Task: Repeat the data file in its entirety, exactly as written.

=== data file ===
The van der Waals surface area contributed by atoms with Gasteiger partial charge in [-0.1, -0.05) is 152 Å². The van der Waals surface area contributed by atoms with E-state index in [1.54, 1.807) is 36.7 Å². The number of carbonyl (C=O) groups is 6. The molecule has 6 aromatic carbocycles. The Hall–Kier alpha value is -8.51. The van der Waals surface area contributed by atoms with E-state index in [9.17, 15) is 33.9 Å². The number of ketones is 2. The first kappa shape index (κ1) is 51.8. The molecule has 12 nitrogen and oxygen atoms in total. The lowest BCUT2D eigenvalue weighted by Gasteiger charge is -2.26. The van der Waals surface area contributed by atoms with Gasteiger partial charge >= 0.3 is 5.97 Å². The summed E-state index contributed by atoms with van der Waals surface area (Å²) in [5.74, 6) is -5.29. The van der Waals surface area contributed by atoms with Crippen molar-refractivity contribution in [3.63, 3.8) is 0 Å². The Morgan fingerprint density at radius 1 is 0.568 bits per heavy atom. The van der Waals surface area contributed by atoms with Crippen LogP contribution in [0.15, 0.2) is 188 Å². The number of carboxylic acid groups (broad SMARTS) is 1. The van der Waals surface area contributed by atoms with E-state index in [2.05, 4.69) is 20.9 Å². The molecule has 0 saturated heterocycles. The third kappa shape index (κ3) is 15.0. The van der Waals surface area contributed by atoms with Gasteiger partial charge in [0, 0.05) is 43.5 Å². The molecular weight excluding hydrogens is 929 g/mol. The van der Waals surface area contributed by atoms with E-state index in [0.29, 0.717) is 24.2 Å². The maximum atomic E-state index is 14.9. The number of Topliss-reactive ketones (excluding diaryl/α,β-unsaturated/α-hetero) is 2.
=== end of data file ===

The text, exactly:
The van der Waals surface area contributed by atoms with Gasteiger partial charge in [-0.1, -0.05) is 152 Å². The van der Waals surface area contributed by atoms with E-state index in [1.54, 1.807) is 36.7 Å². The number of carbonyl (C=O) groups is 6. The molecule has 6 aromatic carbocycles. The Hall–Kier alpha value is -8.51. The van der Waals surface area contributed by atoms with E-state index in [9.17, 15) is 33.9 Å². The number of ketones is 2. The first kappa shape index (κ1) is 51.8. The molecule has 12 nitrogen and oxygen atoms in total. The lowest BCUT2D eigenvalue weighted by Gasteiger charge is -2.26. The van der Waals surface area contributed by atoms with Gasteiger partial charge >= 0.3 is 5.97 Å². The summed E-state index contributed by atoms with van der Waals surface area (Å²) in [5.74, 6) is -5.29. The van der Waals surface area contributed by atoms with Crippen molar-refractivity contribution in [3.63, 3.8) is 0 Å². The Morgan fingerprint density at radius 1 is 0.568 bits per heavy atom. The van der Waals surface area contributed by atoms with Crippen LogP contribution in [0.15, 0.2) is 188 Å². The number of carboxylic acid groups (broad SMARTS) is 1. The van der Waals surface area contributed by atoms with E-state index in [2.05, 4.69) is 20.9 Å². The molecule has 0 saturated heterocycles. The third kappa shape index (κ3) is 15.0. The van der Waals surface area contributed by atoms with Gasteiger partial charge in [0, 0.05) is 43.5 Å². The molecular weight excluding hydrogens is 929 g/mol. The van der Waals surface area contributed by atoms with E-state index in [0.29, 0.717) is 24.2 Å². The maximum atomic E-state index is 14.9. The number of Topliss-reactive ketones (excluding diaryl/α,β-unsaturated/α-hetero) is 2.